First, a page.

Artemis astronauts to carry second-generation search and rescue beacon
When NASA's first manned Artemis mission lifts off, the astronauts aboard will be equipped with individual second-generation GPS emergency beacons. Developed by the space agency's Search and Rescue (SAR) office for the international Cospas-Sarsat program, the beacons will provide the returning space travelers with a faster and more accurate emergency beacon, and the technology will be available to the public in a few years.
The development of the US GPS system and other forms of satellite navigation have not only revolutionized travel but have also had an massive impact on many other areas – in particular, in the development of small emergency beacons that can work almost anywhere in the world.
In 1979, the non-profit, intergovernmental Cospas-Sarsat program was established by the United States, Canada, France, and the former Soviet Union to develop a system of satellites and ground stations to detect emergency beacons and alert the relevant rescue services. Today, the program has expanded to 45 countries and organizations and is now undergoing a major upgrade with the help of NASA's SAR office at Goddard Space Flight Center in Greenbelt, Maryland.
To improve accuracy and response times, the American GPS and other Global Navigation Satellite Systems (GNSS) are being upgraded with new satellites equipped with search and rescue instruments that are set in higher medium-Earth orbits. Their higher perspective allows them to observe a greater area of Earth and detect beacons faster than constellations in lower orbits.
According to NASA, about 70 satellites will also have instruments that can support multilateration, which is a navigation technique that uses the time of arrival of a signal to multiple receivers to zero in on the transmitter with great accuracy very quickly, even if the signal is a single radio burst. This will bring down the search area from a radius of kilometers to just meters.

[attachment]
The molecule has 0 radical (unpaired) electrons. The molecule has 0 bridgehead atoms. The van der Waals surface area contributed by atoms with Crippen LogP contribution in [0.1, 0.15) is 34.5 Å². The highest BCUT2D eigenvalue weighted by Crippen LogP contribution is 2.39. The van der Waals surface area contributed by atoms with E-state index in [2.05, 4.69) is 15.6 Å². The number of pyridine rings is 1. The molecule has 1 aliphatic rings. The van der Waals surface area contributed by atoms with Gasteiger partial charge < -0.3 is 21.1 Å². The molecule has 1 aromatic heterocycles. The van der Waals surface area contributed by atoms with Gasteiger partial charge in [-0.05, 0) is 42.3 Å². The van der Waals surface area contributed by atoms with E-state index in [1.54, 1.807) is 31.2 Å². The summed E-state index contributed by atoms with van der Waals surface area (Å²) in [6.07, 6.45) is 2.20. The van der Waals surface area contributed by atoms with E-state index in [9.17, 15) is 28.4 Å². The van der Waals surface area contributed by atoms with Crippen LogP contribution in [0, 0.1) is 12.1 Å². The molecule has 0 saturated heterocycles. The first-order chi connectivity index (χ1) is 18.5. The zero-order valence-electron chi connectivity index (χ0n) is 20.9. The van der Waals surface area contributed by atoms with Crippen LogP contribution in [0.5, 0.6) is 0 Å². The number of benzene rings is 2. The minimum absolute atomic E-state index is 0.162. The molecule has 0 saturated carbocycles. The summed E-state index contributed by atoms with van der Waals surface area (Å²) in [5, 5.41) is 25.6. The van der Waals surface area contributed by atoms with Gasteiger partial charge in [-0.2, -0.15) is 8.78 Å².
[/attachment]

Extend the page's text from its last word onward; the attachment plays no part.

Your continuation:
However, this greater accuracy means developing new beacons that can take advantage of the technology. The new, second-generation beacons from the SAR office are designed to front-load distress transmissions in the first minutes after being activated and then reducing these as the transmission continues They will also send not only the beacon's embedded identification information, but bespoke data from the user as well. NASA says that this saves battery life and sends rescue teams better data.
The beacons will be commercially available in a few years, firstly in the US where the necessary ground station upgrades have already been completed. But the first field application will be for the first Artemis astronauts returning from the Moon. With the help of NASA’s Johnson Space Center in Houston, the new technology will be used in the Advanced Next-Generation Emergency Locator (ANGEL) beacons that will be installed in the space crew's life vests.
"Under normal circumstances, the Orion capsule will be pulled onto the deck of a ship and astronauts will be removed by military and NASA personnel," says Johnson survival and rescue systems engineer Cody Kelly. "If the crew needs to egress into the water for whatever reason, they’re equipped with our life preservers, rafts and ANGEL beacons to ensure their quick recovery."
Beyond this, the SAR office and the University of Maryland, College Park will test a prototype device that will allow an unmanned drone to lock onto and home in on beacon signals to help search and rescue efforts, especially at sea.
The animation below describes the Cospas-Sarsat system.